DALLAS, January 10, 2012 – PFC Bradley Manning, the 23-year-old US military analyst accused of publicly leaking the largest set of confidential documents in history to WikiLeaks, has had his day in court. By January 16th, the investigating officer, Lt Col Paul Almanza, will submit his opinion on whether Manning should face a court martial for his 30 charges, including “aiding the enemy,” which carries the death penalty. Though it is Manning who is ultimately on trial, the case has inspired incredibly divisive, passionate debate, revealing multiple political and philosophical rifts between Americans in both the civilian and military communities.
Observers disagree on nearly every philosophical and political point, each side presenting equally compelling arguments to support the outcome they see in Manning’s future: death, prison or freedom. Under the surface of these arguments lay timeless, complicated philosophical questions that inspire passionate rhetoric from each side: what are the state’s rights to secrecy versus rights of the people to know their government’s actions committed in their name? In times of war, what is the value of an oath versus the moral obligation to act on one’s conscience in the face of atrocities? Can a nation fight against human rights violations while also violating human rights? And if the government wages expensive wars its citizen’s finance and warriors fight, should it be accountable for errors when they are made? If not, who watches the watchers? Answers to these questions reveal a growing political divide along statist and civil libertarian lines.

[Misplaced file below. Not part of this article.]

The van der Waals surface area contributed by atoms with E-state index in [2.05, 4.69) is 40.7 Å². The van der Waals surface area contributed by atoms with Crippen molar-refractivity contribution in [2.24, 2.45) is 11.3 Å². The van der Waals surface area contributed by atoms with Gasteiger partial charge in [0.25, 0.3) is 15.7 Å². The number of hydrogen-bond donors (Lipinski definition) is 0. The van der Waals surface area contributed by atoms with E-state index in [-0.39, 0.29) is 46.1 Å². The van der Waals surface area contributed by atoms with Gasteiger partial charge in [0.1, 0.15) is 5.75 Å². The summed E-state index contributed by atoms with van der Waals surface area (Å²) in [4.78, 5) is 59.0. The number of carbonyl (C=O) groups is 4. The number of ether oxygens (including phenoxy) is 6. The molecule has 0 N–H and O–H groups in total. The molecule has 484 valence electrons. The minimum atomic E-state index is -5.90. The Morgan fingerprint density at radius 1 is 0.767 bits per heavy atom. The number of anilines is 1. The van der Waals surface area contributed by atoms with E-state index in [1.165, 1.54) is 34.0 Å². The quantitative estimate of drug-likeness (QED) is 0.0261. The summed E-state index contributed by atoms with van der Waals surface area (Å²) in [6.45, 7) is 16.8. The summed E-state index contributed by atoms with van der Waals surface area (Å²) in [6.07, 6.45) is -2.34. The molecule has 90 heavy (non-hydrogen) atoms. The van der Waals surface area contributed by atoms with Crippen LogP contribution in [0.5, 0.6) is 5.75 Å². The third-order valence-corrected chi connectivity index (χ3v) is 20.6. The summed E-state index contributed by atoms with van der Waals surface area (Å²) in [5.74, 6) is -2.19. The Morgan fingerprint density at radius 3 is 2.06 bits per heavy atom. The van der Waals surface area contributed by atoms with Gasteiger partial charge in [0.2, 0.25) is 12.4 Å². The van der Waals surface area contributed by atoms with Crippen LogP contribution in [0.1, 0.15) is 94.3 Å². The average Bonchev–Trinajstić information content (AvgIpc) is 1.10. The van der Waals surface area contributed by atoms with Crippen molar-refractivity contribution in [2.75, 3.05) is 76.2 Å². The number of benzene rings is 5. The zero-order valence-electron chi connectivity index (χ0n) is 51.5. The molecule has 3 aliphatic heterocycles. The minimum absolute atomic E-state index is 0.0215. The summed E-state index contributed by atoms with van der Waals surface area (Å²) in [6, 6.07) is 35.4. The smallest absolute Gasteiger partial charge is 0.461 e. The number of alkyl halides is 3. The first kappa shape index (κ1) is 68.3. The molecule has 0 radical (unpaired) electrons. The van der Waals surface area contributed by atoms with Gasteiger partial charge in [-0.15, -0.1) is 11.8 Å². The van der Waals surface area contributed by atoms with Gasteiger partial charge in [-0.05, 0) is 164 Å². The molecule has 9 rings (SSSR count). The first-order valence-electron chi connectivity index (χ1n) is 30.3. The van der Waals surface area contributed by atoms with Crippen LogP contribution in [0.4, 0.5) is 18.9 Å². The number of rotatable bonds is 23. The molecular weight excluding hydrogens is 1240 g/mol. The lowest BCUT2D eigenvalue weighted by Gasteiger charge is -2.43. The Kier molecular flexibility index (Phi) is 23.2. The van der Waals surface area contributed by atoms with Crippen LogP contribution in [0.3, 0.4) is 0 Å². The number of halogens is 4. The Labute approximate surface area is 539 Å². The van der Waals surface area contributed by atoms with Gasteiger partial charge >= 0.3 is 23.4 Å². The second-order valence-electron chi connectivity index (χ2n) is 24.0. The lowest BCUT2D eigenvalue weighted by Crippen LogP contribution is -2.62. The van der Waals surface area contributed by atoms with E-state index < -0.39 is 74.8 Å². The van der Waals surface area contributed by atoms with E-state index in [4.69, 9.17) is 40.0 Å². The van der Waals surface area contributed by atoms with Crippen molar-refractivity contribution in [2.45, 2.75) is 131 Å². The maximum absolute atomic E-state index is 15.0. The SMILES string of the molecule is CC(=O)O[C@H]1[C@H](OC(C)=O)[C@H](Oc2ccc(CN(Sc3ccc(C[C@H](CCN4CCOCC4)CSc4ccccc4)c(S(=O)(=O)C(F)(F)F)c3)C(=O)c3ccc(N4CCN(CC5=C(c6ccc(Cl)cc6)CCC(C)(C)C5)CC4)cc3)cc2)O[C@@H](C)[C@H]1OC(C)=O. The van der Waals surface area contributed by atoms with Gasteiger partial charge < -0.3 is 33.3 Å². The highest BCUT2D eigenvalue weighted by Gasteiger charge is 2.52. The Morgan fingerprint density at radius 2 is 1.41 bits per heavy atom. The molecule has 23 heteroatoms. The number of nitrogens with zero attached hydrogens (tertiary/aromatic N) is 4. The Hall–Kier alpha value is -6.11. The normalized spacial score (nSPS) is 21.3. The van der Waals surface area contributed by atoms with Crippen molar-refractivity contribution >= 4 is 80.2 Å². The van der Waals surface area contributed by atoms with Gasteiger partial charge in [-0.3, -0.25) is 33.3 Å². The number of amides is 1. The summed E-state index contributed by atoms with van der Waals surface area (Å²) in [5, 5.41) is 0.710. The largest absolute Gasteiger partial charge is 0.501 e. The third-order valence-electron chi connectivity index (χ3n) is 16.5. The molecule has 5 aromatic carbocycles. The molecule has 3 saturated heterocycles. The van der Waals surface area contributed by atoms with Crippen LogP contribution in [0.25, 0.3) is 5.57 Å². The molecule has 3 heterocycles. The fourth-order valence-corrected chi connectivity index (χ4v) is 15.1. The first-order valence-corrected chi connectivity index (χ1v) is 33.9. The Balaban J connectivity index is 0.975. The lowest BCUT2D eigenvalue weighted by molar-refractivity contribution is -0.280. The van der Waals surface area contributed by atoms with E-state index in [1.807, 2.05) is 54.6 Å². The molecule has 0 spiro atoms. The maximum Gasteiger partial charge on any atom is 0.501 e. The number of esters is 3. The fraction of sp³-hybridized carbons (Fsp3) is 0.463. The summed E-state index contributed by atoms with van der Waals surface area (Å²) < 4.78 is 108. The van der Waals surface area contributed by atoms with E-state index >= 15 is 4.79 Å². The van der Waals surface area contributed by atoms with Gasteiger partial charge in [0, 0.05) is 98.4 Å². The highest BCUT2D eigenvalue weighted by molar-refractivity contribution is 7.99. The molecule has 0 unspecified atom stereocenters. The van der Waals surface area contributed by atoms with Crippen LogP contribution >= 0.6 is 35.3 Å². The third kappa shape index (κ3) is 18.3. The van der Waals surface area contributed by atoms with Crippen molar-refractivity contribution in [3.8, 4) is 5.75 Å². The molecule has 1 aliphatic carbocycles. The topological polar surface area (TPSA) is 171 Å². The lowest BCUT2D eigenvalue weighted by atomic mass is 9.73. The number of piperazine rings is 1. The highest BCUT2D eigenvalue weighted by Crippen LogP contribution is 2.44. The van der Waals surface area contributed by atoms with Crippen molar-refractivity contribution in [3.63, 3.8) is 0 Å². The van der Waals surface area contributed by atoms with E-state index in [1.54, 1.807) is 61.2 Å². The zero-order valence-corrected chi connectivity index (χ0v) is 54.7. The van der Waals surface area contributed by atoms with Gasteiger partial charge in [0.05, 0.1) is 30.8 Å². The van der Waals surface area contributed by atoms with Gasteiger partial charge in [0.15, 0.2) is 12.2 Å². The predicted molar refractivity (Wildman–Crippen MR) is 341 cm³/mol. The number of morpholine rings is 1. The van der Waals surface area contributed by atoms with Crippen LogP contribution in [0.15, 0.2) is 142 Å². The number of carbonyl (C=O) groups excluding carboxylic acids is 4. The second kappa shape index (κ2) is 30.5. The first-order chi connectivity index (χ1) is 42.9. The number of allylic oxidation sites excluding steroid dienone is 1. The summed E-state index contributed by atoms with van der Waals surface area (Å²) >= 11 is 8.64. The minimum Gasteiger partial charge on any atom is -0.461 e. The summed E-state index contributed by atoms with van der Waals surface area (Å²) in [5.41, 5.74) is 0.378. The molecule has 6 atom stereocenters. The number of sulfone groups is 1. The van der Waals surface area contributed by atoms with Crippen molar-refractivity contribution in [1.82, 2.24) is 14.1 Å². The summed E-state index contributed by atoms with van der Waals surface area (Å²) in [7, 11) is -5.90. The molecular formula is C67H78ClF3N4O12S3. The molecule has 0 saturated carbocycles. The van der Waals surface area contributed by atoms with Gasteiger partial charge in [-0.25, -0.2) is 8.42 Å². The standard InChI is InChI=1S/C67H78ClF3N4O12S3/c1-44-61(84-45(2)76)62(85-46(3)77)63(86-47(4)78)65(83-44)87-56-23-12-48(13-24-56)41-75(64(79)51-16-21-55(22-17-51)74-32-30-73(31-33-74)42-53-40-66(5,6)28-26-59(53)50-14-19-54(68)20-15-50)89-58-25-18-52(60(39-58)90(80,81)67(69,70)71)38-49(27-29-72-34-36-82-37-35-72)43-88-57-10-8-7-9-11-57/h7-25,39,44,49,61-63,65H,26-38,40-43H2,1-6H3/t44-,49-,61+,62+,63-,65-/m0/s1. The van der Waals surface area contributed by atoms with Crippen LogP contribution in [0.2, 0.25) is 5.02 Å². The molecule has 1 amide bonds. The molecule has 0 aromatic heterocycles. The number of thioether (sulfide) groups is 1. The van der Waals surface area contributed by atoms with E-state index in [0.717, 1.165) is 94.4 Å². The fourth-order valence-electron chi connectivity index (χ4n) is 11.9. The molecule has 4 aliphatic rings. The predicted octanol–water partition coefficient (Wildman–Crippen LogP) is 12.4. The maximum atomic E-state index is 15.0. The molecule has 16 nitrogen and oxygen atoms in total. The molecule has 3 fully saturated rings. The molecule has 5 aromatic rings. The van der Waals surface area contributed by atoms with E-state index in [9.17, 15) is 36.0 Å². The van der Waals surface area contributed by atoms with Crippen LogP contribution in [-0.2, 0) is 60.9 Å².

Read more: The divisive case of Bradley Manning | Washington Times Communities
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